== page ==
HOW-TO: Make an animated gif (updated version!)

Today, we are going to make an animated .gif using all free, open source programs with no watermarks. (This version of this tutorial is not going to cover ripping videos off YouTube. If you need to do so, there are many free browser add-ons available for that– do some searching to find something that works well for you.)

What you need:

  • For easily getting screencaps from videos: Avidemux (We’re using 2.5.6. THIS IS IMPORTANT: LATER VERSIONS MAY NOT WORK WITH THESE DIRECTIONS. You can find the Windows installer for 2.5.6 on SourceForge.) If you can’t use Avidemux, see the note on part one.
  • For making screencaps into animated .gifs: The GIMP (in a previous post I mistakenly said that GIMP isn’t available on Mac – actually, it is. We’re using v2.8 here. Earlier versions of GIMP should work fine with this, but you’ll want to use ‘Save As…’ instead of 'Export…’)

Download and install these as necessary.

For this example, I’m making a .gif from the 1925 silent film of The Phantom of the Opera, as it’s in the public domain and I happen to have it downloaded (doesn’t everyone?!).

Part one: Getting the screencaps

Note: The important part of this step is to amass the frames you’ll need for the animation. Avidemux is not the only option out there to accomplish this and so there are ways around this step if you need it. If you even have any video player that can take screencaps (VLC is a free program that does) you can do this manually by taking screencaps yourself– you’ll probably want one screencap for every few frames of the section of video you want to use. 

We’re going to need a set of screencaps from our video to form the frames of our animation, and Avidemux is very good for this.

Open your video in Avidemux. You might get messages from Avidemux about different options for dealing with your video depending on its format. This tutorial isn’t going to cover the details of Avidemux – as a general rule, just pick one, and if that doesn’t work, open the video again and pick the opposite.

Find the place you want your animation to start (try using the arrow keys to nudge to the perfect spot). Click the button. Find where you want the animation to end, and click the button.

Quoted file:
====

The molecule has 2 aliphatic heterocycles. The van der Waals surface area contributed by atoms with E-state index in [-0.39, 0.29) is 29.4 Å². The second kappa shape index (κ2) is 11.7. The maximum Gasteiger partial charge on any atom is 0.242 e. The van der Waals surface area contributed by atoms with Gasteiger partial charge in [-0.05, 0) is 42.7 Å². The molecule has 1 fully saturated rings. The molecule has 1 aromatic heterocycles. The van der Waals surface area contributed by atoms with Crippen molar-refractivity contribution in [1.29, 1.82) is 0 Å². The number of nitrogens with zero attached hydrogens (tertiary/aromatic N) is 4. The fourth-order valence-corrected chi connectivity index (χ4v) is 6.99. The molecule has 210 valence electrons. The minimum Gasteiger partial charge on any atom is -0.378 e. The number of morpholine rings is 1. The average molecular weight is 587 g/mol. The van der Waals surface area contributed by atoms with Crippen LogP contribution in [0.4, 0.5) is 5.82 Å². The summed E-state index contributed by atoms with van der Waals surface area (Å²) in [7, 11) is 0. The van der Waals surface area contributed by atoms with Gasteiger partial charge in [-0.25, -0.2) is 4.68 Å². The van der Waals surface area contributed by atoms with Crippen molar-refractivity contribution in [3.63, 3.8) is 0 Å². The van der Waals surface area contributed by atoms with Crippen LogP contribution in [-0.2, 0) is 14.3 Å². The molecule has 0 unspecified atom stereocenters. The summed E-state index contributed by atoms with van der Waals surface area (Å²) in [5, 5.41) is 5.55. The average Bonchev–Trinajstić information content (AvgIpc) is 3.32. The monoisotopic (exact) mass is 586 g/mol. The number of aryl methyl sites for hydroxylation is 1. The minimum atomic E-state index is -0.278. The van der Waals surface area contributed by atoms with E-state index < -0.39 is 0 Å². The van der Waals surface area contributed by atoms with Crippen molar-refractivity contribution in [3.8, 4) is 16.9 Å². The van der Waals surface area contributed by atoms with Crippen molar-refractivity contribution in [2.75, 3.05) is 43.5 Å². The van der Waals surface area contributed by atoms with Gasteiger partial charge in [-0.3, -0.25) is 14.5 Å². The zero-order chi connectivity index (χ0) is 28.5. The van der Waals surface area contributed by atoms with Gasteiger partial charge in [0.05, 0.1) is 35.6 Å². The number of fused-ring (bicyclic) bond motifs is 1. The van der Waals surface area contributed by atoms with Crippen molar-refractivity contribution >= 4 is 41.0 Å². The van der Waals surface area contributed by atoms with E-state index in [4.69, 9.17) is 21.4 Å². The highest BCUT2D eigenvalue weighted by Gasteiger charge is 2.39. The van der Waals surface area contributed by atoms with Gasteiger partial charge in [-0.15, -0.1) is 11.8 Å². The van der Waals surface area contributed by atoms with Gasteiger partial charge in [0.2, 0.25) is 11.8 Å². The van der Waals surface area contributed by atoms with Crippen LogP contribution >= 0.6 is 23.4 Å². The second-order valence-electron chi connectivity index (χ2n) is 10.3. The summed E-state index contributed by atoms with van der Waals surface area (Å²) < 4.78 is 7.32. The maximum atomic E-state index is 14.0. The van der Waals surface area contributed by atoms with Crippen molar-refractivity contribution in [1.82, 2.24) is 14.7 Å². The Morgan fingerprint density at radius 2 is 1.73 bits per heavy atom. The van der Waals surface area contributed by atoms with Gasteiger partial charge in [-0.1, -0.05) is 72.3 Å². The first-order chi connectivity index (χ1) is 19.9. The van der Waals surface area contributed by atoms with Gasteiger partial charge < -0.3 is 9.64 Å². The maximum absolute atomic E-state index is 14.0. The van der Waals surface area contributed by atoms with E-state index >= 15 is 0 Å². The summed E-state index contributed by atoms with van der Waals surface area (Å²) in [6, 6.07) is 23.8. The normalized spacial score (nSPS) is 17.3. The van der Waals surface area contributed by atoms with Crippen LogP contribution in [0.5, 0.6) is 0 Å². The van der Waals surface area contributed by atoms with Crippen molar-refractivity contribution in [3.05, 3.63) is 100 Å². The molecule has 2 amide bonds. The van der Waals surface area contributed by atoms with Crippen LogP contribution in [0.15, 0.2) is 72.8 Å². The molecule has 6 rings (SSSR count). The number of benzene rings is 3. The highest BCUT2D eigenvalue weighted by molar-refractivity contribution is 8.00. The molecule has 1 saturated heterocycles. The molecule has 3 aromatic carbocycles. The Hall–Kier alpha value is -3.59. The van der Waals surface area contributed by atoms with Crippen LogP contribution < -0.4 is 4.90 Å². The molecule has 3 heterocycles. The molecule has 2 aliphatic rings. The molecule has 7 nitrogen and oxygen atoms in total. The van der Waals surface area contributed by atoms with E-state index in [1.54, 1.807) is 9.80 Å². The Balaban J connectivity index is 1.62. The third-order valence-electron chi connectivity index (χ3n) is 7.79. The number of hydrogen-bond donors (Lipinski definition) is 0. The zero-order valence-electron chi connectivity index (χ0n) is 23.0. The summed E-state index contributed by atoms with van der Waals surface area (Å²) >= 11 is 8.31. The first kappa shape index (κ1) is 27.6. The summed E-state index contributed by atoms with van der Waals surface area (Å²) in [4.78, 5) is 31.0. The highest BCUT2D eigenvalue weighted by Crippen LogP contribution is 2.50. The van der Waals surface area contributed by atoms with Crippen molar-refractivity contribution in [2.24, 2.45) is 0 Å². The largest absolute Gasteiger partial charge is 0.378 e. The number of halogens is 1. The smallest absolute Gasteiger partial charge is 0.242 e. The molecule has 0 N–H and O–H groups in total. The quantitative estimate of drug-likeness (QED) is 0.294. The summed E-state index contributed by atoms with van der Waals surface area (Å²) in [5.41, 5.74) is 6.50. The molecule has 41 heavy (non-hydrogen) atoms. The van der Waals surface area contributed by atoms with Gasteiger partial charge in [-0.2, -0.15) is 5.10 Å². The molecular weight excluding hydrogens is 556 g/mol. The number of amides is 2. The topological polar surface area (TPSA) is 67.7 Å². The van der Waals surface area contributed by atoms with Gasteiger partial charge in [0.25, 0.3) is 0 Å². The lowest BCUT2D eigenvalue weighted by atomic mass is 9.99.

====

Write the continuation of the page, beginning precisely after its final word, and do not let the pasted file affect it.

Now File > Save > Save Selection as JPEG Images… (If you don’t have this option, you probably don’t have the right version of the program– see the notes at the start of this tutorial.) Avidemux will save for you all of the frames in your selection as individual .jpgs, which could lead to a lot of images, so give your set of images a name and save them in an appropriate place.

Check to make sure Avidemux saved the images correctly.

Part two: Create the Animation

Open GIMP and go to File > Open as Layers…

If you used Avidemux to generate images for you, you probably have a lot of them and will have trouble keeping the filesize of your gif low enough if you use all of them. Consider selecting all the even- or odd-numbered images (in Windows, you can select multiple, non-consecutive files by holding ctrl while you click them). Hit 'Open’. GIMP will use each layer as a frame of your animation.

Now you’re going to want to crop and resize as necessary. In GIMP you crop using this tool: Click and drag to choose the area you want to keep and hit enter  to crop it. To resize, go Image > Scale Image… You probably don’t want most gifs to be over maybe 250px at most in height or width unless they’re really short.

(If you’re making a Photoset, you might like to know that in rows with one image, that image should be 500px wide. In rows with two images, each should be 245px wide. In rows with three images, each should be 160px wide.)

Part three: Save the animation

Choose File > Export… (In older versions of Avidemux, 'Save As…’ would be used here.)

Give your animation a name and be sure to end it in ’.gif’.

GIMP will give you these export options, and be sure to check 'as animation.’

In this dialog we can control the speed of the animation. 100ms delay will probably be sufficient, but feel free to adjust as necessary.

For a gif to work on Tumblr, it shouldn’t be over 1MB! If your gif is frozen on Tumblr, you may need to cut down the file size by resizing the image further or removing frames.

Using this process, we can produce a simple gif like this:


Further Reading From Me


Hopefully now you understand how to make simple gifs on your own. If you run into problems with this tutorial, you can leave me a message in my ask box and I’ll try my best to help you out.

Go forth with the power of gifs!